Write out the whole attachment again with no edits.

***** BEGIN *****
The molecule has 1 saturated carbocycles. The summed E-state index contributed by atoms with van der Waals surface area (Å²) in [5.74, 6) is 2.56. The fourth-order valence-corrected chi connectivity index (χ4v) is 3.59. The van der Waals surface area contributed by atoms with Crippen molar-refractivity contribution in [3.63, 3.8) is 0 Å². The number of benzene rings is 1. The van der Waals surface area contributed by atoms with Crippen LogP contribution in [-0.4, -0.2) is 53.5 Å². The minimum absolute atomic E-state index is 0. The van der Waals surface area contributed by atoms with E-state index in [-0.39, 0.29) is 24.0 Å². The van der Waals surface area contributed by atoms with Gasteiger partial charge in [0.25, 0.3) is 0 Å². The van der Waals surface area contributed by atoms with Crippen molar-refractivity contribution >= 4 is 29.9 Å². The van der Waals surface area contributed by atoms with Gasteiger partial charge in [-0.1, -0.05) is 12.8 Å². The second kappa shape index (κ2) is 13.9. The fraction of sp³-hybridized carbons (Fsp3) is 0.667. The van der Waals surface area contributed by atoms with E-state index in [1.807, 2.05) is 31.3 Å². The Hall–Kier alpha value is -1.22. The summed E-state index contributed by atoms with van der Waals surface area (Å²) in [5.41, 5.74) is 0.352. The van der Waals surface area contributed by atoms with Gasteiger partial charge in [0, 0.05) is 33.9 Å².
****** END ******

The molecule has 1 saturated carbocycles. The summed E-state index contributed by atoms with van der Waals surface area (Å²) in [5.74, 6) is 2.56. The fourth-order valence-corrected chi connectivity index (χ4v) is 3.59. The van der Waals surface area contributed by atoms with Crippen molar-refractivity contribution in [3.63, 3.8) is 0 Å². The number of benzene rings is 1. The van der Waals surface area contributed by atoms with Crippen LogP contribution in [-0.4, -0.2) is 53.5 Å². The minimum absolute atomic E-state index is 0. The van der Waals surface area contributed by atoms with E-state index in [-0.39, 0.29) is 24.0 Å². The van der Waals surface area contributed by atoms with Gasteiger partial charge in [0.25, 0.3) is 0 Å². The van der Waals surface area contributed by atoms with Crippen molar-refractivity contribution >= 4 is 29.9 Å². The van der Waals surface area contributed by atoms with Gasteiger partial charge in [-0.1, -0.05) is 12.8 Å². The second kappa shape index (κ2) is 13.9. The fraction of sp³-hybridized carbons (Fsp3) is 0.667. The van der Waals surface area contributed by atoms with E-state index in [1.807, 2.05) is 31.3 Å². The Hall–Kier alpha value is -1.22. The summed E-state index contributed by atoms with van der Waals surface area (Å²) in [5.41, 5.74) is 0.352. The van der Waals surface area contributed by atoms with Gasteiger partial charge in [0, 0.05) is 33.9 Å².